The following days were dedicated to our new route. The main architects of the climb were Massimo Da Pozzo, Luigi Majoni, Federico Michielli and Bruno Sartorelli but obviously all the others ‘Squirrels’ contributed to the success of the enterprise as well.
The opening of the new route, dedicated to Scoiattolo Luigi Ghedina “Bibi”, took a week and the result was excellent. The line traced a leftwards route from the “Barracuda” route which it joins and has a last pitch in common with it. The rock is exceptional and extremely difficult. A short section of the 5th pitch was not a “free” climb and its difficulty level has been estimated at 8a + / 8b.
P1: 6c – 55m
P2: 7A – 45m
P3: 7B/7b+ – 35m
P4: 7c – 25m
P5: 7C+/A1 – 30m
P6: 6C+ – 25M
P7: 6C – 40m
P8: 7B – 35m
P9: 6B – 40m
P10: 6A – 40m
P11: 6b – 50m (last pitch of Barracuda)
1 – Rappelling along the route
2 – Along the Mount Oujdad normal route: to reach the top you have to climb the last four lengths of the “Baraka” route (IV – V + – + 6a – 6b)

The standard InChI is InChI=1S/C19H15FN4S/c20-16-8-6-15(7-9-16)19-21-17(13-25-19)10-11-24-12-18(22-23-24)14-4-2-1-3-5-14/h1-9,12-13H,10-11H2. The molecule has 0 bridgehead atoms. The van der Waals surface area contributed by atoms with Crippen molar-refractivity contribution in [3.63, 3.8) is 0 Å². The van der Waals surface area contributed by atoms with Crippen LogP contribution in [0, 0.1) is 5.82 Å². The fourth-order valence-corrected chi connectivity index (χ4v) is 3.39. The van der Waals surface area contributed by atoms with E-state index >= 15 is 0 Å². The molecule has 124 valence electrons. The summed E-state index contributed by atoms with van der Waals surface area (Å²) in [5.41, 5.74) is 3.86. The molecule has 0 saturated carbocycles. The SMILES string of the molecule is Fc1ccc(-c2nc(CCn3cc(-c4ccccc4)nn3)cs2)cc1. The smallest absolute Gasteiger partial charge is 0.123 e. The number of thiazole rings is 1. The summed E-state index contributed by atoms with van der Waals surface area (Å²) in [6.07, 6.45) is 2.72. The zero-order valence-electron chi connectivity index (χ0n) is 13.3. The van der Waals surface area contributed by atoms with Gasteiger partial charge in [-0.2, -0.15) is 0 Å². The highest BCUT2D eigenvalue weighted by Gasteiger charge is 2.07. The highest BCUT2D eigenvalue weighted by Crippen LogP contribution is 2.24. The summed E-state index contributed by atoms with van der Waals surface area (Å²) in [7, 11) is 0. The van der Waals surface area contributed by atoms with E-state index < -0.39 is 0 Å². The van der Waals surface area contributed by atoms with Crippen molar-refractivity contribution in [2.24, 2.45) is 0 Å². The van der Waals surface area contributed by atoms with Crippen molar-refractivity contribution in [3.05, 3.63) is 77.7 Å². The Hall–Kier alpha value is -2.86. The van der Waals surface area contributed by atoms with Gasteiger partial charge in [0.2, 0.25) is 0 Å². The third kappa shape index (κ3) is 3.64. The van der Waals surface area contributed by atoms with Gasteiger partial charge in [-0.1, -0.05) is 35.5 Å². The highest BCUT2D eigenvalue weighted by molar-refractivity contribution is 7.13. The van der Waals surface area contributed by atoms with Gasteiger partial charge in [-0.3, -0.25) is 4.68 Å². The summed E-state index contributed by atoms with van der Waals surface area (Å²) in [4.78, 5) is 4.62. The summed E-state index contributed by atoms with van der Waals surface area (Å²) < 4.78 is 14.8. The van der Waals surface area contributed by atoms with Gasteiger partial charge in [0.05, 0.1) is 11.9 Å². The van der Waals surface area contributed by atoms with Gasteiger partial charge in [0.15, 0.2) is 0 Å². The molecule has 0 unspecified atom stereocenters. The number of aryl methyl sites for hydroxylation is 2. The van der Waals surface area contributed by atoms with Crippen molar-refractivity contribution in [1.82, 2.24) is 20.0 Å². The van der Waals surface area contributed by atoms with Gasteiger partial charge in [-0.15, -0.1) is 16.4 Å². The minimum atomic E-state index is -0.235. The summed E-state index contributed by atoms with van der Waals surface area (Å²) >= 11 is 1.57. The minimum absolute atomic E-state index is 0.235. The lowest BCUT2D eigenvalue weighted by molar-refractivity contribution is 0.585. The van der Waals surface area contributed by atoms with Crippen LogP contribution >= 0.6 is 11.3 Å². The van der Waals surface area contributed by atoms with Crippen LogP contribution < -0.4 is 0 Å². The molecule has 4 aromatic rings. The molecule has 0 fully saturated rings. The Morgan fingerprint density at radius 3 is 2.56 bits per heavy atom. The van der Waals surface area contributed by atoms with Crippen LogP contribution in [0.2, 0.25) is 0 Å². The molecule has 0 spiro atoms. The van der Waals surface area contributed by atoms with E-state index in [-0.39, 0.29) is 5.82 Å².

The climb is fully equipped with bolts. Trad gear can be helpful if you are going to ride the last part of the “Baraka” route.
Alberti Marco – Da Pozzo Massimo – Da Pozzo Paolo – Dimai Stefano – Gaspari Davide – Girardi Simone – Maioni Enrico – Majoni Luigi – Majoni Samuele – Menardi Alessandro – Menardi Demai Marcello – Michielli Federico – Sartorelli Bruno – Zardini Ruggero
Monica Zardini, Ruggero’s wife
Ghedina Giuseppe , photographer
Ravà Piero, leader of “Spazi d’avventura”
Saïd Messaoudi – Rifugio Gïte Tawjdat
“Gïte Youssef Rezki”
Phone: 00 212 668 909843
In Zaouia Ahanesal:
00212 (0)23459393 / 00212 (0)78538882
Both Gites offer meals. It is recommended that you sterilise all water before drinking – even ‘drinking’ water – as severe stomach upsets have been commonly reported by visiting climbers. We used a substantial amount of ciprofloxacin to keep our health problems at bay – it may be worthwhile stocking up on this or other antibiotics.
31.832868, -6.1041283 – Zaouia Ahansal
31.7881417,-6.0746241 – Taghia
31.781300, -6.086485 – Oujdad